The Committee, as Thurman Arnold pointed out in his Fair Fights and Foul, was armed with the voluminous files of the Institute of Pacific Relations. The Committee's questioning was not, Arnold said, "to obtain information, but for the purpose of entrapment." And, in spite of Lattimore's prodigious memory, the entrapment worked with respect to a few minor dates and meetings. The July 2, 1952 report of the Committee accused Lattimore of having been a "conscious articulate instrument of Soviet conspiracy," and engineering a change of US policy toward the Communists in China following World War II - and of having lied to the committee to cover his tracks. McCarran recommended perjury charges.

The Department of Justice was ready to comply. In December 1952, Lattimore was indicted for perjury on six counts of memory failures - and of denying that he was a "sympathizer" of communism.

The firm responded to the challenge with the same dedication it had displayed throughout the congressional inquisition. Once again supported by the full resources of the firm, Arnold filed a motion to dismiss, concentrating his fire on the sympathizer charge as unconstitutionally vague. The argument found favor with District Judge Luther Youngdahl; on May 2, 1953 he dismissed four counts of the indictment.

The Department of Justice appealed. The firm's brief in response labeled the prosecution "unique in the history of perjury. It brings into this court a meaningless and trivial residue of a once-sensational espionage charge culled from the transcript of the longest congressional interrogation of one man ever conducted."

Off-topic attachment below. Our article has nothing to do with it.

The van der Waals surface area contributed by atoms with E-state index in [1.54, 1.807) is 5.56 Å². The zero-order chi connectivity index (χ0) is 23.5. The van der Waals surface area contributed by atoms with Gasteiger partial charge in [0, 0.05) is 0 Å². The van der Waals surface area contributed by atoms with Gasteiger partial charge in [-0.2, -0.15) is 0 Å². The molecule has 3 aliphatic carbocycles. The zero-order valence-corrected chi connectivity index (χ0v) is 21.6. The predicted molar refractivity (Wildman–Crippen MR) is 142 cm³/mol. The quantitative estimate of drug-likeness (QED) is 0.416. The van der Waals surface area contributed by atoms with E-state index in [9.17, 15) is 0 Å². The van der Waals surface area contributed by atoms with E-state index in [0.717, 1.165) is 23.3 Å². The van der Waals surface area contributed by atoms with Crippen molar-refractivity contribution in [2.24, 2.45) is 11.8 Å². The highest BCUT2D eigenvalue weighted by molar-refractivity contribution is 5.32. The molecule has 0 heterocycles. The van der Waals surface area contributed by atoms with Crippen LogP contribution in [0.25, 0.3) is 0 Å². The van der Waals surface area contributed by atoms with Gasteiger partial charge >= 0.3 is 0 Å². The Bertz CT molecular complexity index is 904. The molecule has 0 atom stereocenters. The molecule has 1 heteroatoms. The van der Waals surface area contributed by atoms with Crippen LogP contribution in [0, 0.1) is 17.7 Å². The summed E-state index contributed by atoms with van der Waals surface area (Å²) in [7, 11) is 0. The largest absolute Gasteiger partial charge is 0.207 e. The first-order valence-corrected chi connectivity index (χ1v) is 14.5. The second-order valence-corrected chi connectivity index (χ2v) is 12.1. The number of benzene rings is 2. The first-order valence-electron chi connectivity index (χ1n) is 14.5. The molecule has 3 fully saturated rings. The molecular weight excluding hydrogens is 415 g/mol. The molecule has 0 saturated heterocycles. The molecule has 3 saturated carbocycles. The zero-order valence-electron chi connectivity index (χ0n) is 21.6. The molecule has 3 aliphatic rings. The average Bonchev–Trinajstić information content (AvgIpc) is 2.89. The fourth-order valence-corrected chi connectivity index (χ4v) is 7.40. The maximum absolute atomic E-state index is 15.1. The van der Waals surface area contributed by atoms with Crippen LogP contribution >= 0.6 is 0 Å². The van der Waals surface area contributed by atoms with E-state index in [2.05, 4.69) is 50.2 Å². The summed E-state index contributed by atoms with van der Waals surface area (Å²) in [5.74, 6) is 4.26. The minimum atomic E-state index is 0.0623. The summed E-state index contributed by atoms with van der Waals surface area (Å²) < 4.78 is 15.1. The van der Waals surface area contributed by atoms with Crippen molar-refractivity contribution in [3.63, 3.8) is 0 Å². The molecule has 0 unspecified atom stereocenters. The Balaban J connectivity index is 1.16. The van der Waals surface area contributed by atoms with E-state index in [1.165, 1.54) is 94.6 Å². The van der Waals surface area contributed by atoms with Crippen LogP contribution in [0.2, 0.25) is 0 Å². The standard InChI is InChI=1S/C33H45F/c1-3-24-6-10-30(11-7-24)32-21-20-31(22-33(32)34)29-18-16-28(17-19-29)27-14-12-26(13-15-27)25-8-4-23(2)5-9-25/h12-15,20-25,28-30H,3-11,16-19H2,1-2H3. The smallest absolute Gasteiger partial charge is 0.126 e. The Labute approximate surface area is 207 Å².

The Court of Appeals upheld the dismissal of the vital first count, endorsing the firm's constitutional argument of vagueness. "Sympathizer," it held, could mean anything.

Justice refused to give up. In October of 1954 it secured a second indictment. This time the central charge was that Lattimore had lied when he denied he had followed the "Communist line." Justice this time relied on an encyclopedic FBI exegesis of every word Lattimore had ever published to show that he and Moscow agreed on some issues - for example, the desirability of ending European colonialism in Asia. The firm responded with an equally thorough analysis.

Then Justice dropped another bomb. It accused Youngdahl of bias and asked him to recuse himself. He refused, after bitter briefing and argument.

Arnold then presented the case on the merits. To the consternation of the Lattimores, he regularly confused Mongolia and Manchuria in oral argument, but it diluted the force of his legal analysis not one iota. Once again Youngdahl dismissed, though only after some months of delay during which the firm had no alternative but to prepare the massive case for trial. The effort, however, provided unnecessary. The Court of Appeals affirmed Youngdahl without opinion, 4 to 4, on June 14, 1955. Two and a half years of frenzied, bitter, precedent-making litigation had come to an end.

The firm continued to counsel Lattimore on his tax and estate affairs and his occasional passport difficulties. Embittered by McCarthite America, he went to England to teach, and traveled frequently to his former haunts in Central Asia and China.

An article in the New Republic summed it up:

". . . we cannot afford another Lattimore case. Certainly no other private litigant will be likely to find a law firm like Arnold, Fortas and Porter which will take such a case without fee . . . . But in a broader sense the cost has been too high. The perjury case against Lattimore grew out of a political prosecution. It was forwarded by improper political pressure. Now finally, the attackers seem a little ashamed, as they wipe their eyes and feel the passing of the fever in whose grip they did so much that was ignoble. Luther Youngdahl has won his fight; and so have we, and liberty."